Muskoka To-DAILY

Gravenhurst issues $3,000 in fines for illegal burning while issuing warning about cost for calls

GRAVENHURST — Spring cleanup doesn’t mean burning the leaves you failed to rake up last fall.

Town issues fines of $500 and $2,500 this year for illegal burning.

Town issues fines of $500 and $2,500 this year for illegal burning.

Town officials here remind you that that small fire in your backyard to burn up some yard waste and branches may cost you a lot more than you think, especially if you’re not following local bylaw regulations or the fire spreads and gets out of control, necessitating a 911 call to the fire department to rush over.

Fire Chief Larry Brassard says: “Several years ago, the town implemented a cost recovery process for situations where our firefighters have to respond to incidents that occur when people choose to ignore local burning by-laws, and these costs can be quite high.

“So far this year, alone, we’ve sent bills of between $500 and $2,500 to three different property owners because they weren’t following the town’s restrictions on open air burning,” he said this week.

A prolonged fire extinguishment effort could easily be much more costly if the fire spreads to fields or forested areas as these incidents are invoiced by the hour and according to how many fire vehicles respond.

Brassard adds: “It’s important to understand that we do not invoice for your average car fire or kitchen fire, these are services we all pay taxes for, but when people cause fires when they’ve chosen to disregard local laws, this is when the cost recovery process is initiated.”

These fees for service are separate from charges that property owners could face under the by-law itself.

“People who contravene the by-law are subject to a $250 ticket in many cases,” says Dustin Gronc, manager of by-law enforcement for Gravenhurst.

Bylaw officials will respond to investigate complaints regarding the by-law, but when a fire gets out of control and an emergency occurs, the fire department will respond to extinguish the fire.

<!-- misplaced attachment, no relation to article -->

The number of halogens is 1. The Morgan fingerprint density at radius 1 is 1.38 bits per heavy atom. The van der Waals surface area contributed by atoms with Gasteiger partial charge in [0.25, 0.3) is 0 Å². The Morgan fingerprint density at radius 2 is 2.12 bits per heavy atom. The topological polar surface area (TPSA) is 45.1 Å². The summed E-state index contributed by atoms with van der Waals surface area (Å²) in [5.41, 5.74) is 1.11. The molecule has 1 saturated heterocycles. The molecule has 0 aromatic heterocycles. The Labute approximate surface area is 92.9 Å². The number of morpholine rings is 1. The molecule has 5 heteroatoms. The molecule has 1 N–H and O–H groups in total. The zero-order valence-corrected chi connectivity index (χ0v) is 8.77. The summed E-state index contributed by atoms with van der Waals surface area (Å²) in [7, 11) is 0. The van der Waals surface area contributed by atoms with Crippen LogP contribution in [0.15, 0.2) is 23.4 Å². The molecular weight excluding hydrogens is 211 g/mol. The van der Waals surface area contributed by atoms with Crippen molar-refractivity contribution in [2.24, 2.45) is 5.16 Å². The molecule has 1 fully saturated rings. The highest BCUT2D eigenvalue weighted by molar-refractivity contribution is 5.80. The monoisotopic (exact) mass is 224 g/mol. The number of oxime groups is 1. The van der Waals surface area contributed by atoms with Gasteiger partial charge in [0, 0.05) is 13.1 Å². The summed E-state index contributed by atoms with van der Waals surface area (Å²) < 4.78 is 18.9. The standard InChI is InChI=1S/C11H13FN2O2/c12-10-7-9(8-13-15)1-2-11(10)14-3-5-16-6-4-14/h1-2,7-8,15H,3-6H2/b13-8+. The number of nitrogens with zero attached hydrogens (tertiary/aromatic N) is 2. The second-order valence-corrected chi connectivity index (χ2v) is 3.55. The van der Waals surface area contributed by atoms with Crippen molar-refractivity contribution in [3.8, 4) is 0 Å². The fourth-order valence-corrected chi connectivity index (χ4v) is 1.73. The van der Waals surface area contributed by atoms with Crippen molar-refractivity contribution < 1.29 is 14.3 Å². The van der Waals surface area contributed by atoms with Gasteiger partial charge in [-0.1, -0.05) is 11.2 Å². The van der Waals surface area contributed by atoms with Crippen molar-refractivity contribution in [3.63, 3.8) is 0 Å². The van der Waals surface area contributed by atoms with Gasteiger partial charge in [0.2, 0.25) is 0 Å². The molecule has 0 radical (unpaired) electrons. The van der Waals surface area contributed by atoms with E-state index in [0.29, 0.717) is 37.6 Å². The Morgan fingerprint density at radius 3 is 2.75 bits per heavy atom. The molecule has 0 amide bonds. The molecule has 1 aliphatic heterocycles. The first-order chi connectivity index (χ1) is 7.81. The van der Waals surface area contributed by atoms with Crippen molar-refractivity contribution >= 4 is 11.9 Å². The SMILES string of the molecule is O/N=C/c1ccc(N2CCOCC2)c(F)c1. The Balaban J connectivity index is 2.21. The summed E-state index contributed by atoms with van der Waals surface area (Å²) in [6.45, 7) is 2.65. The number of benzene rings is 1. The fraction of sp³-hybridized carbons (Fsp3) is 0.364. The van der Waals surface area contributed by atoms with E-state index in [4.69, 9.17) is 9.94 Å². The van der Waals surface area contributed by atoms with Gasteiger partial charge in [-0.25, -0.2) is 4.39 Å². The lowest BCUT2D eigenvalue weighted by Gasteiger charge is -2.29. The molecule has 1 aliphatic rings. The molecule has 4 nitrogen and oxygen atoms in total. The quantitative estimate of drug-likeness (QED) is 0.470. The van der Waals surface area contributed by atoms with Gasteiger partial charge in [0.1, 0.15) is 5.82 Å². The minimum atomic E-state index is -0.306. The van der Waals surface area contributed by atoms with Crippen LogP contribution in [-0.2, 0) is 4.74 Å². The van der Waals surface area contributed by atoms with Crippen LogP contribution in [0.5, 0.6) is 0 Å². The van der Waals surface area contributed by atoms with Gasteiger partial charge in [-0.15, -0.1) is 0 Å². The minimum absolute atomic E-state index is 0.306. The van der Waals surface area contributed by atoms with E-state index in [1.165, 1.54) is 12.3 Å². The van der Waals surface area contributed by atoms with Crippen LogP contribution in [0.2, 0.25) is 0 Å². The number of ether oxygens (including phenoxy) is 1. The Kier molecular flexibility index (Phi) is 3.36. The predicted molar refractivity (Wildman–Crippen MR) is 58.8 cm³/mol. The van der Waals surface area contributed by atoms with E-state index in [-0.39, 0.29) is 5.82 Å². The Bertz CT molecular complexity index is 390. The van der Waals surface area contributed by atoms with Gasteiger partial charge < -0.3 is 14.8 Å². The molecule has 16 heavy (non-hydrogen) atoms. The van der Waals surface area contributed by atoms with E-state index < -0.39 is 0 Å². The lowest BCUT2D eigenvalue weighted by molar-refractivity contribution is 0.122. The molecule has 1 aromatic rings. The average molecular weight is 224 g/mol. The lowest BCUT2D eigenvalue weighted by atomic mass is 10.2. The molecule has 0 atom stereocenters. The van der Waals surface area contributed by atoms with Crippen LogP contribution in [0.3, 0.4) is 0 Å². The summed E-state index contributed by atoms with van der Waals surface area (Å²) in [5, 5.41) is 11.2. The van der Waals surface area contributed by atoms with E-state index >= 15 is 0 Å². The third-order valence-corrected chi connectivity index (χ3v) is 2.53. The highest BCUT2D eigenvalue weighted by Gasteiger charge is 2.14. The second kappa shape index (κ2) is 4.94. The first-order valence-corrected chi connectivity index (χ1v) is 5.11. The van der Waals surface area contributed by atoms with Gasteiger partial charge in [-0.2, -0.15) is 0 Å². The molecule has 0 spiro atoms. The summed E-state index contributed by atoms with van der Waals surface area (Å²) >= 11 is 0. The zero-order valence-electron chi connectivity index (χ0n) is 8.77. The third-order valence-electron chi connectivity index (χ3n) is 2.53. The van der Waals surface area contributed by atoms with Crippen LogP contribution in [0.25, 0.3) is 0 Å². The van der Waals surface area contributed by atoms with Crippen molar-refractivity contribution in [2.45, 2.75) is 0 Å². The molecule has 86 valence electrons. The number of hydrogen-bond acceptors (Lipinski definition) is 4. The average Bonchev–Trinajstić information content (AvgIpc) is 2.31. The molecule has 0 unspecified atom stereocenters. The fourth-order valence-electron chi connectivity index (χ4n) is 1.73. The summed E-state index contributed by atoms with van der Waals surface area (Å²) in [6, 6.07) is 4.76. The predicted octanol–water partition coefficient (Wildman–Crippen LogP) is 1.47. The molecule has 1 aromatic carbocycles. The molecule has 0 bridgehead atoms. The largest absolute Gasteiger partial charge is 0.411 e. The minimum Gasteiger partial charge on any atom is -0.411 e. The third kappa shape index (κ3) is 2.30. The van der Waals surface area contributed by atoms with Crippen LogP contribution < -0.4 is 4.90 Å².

A common complaint is daytime burning which is prohibited in Gravenhurst under the local bylaw.

The costs for a fire response are based on an hourly rate of approximately $460 an hour per truck plus the wages of attending firefighters, so it doesn’t take very long for the costs of a three or four truck response to build up.

The town's small pickup truck is ready to tackle small brush fires on back roads that are difficult to send larger trucks out on.

The town’s small pickup truck is ready to tackle small brush fires on back roads that are difficult to send larger trucks out on.

Brassard also points out in his release that property owners are billed, not necessarily the occupants, so persons that rent out their cottages for example need to be diligent about making sure tenants know the law and what is permitted and not permitted as well.

“We live in one of the most beautiful parts of Canada and with that comes a responsibility to follow the laws that municipalities have put in place for the protection of all. Those who make the conscious choice not to follow those laws are taking a risk or chance, a chance that mother nature won’t carry an ember too far, or that they won’t get caught – it’s not a risk we recommend people take,” said the Chief.

For more information on the burning control by-law, please contact Gronc, manager of bylaw enforcement at 705-687-3412 Ext.266 or chief Brassard at 705-687- 3414.

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Posted by on Apr 29 2017. Filed under Headlines, OPP. You can follow any responses to this entry through the RSS 2.0. Both comments and pings are currently closed.

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